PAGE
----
Amid the COVID-19 crisis, Filipinos want to see leadership and empathy among national leaders

Published June 26, 2020, 12:00 AM

by manilabulletin_admin

THINKING PINOY

By RJ NIETO

nieto
RJ NIETO

Health officials, citing low mortality figures, have been trying to convince the General Public that the COVID-19 pandemic is under control. Maybe they’re right. Maybe Filipinos are at lower risk of dying than other countries.

But here’s the problem: people still do get sick, and they still suffer.

Recall the time when Taclobanon businessman Kenneth Uy shared with then-President Benigno “Noynoy” Aquino how difficult Typhoon Yolanda’s aftermath. Uy said he got shot at while just trying to get supplies for the survivors he’s helping, to which Aquino replied, “Eh buhay ka pa naman, di ba? (You’re still alive, right?)”.

Aquino did not only lack empathy: he didn’t even know what empathy is. Just a little over a month before he stepped down, a reporter asked him about persistent criticisms that he has little to no empathy, to which Aquino replied, “Alam mo, ipinahanap ko ‘yung ano eh, ‘yung definition of empathy. (You know what? I asked my staff to look for uh, for the definition of empathy.)”

Unfortunately, it appears that many of today’s government officials are afflicted with the same condition. Health officials telling the masses we’re doing well because relatively few die is just like telling them, “Buhay ka pa naman, di ba?”.

Yes, the chances of dying are low, but the suffering COVID-19 patients, their loved ones, and those who they borrow money from is just the same.

Yes, they likely won’t die, but they’ll be broke if they survive. From where I stand, that doesn’t sound like a very successful COVID-19 response.

Three months’ worth of lockdowns and counting, the masses are tired, broke, jobless, overburdened, afraid, as they watch the COVID-19 numbers rise 24/7. Yes, I agree that no government was ready for a crisis of this magnitude, but preparedness isn’t really what the masses are looking for.

The masses look for palpable leadership. The masses look for empathy.

The masses need to see and feel that the government is doing its best to handle the crisis. Government officials reminding us every day that they’re doing their damned best is one thing, but for us to actually feel that they’re doing their best is another.

Take, for example, Health Secretary Francisco Duque, who immediately blamed his underlings after he was asked about the much-delayed release of compensation for medical frontliners who suffered from severe cases of COVID-19.

Not too long ago, I jokingly said on my Facebook page that health officials are more likely to die from car accidents than from COVID-19 because their boss Duque has a penchant for throwing them under the bus.

I guess good hygiene indeed is a potent weapon against the coronavirus, because no other than the country’s Health Secretary demonstrated an obsession with handwashing.

What we see in Duque is an official who doesn’t take responsibility for his actions. Instead of just admitting his agency’s shortcomings and rectifying them, he caters to this incessant urge to blame others for actions that likely resulted from his lack of leadership, if only to save his skin.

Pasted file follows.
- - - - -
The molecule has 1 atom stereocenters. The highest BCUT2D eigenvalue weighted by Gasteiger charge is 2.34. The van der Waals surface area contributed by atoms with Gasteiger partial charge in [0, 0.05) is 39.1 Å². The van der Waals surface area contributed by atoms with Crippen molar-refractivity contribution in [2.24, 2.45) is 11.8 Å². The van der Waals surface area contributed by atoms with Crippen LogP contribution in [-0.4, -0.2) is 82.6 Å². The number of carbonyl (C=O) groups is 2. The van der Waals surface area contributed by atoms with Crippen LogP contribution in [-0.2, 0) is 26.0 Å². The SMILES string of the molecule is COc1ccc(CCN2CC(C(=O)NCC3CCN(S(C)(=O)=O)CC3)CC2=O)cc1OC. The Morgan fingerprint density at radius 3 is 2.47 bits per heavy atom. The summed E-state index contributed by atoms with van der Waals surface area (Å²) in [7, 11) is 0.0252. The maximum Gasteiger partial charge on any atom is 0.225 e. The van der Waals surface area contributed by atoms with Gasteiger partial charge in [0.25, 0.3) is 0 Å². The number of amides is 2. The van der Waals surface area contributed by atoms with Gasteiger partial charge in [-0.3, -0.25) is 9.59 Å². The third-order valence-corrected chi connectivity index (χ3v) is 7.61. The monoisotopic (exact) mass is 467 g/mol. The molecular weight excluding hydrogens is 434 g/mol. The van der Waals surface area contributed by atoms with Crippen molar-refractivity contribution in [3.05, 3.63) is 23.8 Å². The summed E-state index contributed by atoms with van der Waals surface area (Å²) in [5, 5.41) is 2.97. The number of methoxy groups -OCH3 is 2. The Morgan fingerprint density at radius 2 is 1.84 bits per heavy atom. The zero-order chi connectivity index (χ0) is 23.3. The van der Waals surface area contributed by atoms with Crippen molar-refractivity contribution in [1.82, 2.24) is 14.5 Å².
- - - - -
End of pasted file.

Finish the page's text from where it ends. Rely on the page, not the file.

Worst of all, he chairs the Interagency Task Force on Emerging Infectious Diseases (IATF), tasked with the government’s coronavirus response.

President Rodrigo Duterte, in a recent public address, said Duque is an honest man.  But a man can be honest and still be excruciatingly incompetent at the same time.

I commend the untiring efforts of Transport Secretary Arthur Tugade, Public Works Secretary Mark Villar, IATF chief Carlito Galvez, his deputy Vince Dizon, and many more. Despite the lack of time and resources, they have been killing themselves doing everything that can be done.

I think most Filipinos see their dedication, and I am endlessly thankful for their service, it’s that they could’ve done so much more if Duque wasn’t in the way.

With that said, I am glad to hear that President Duterte ordered Environment Secretary Roy Cimatu to take over Cebu City’s COVID-19 response. I’ve been monitoring his performance for the past several years, and I observed that he’s a man of few words and lots of action. He is what Cebu City badly needs right now, especially since the city’s COVID-19 cases per capita have exceeded that of Italy and intensive care beds are running out.

The President, for some mysterious reason, is unwilling to fire Duque. But he has not, however, precluded the option to transfer him somewhere else. That’s why there’s a part of me wishing that a competent man like Cimatu had more responsibilities. Instead of handling just Cebu, I wish he was made IATF chairperson. I guess Duque can just move to, say, the National Solid Waste Management Commission or the Philippine Retirement Authority.

On a final note, I can’t entirely agree with quite a number of the President’s decisions, but I still believe that he’s our best shot right now. Heck, I can’t entrust this country to the other one who can’t even multiply four by 400.

I genuinely wish President Duterte succeed in this fight against the virus. Because if he fails, we all fail.

For comments and reactions, please email [email protected] or visit Facebook.com/TheThinkingPinoy

 

 
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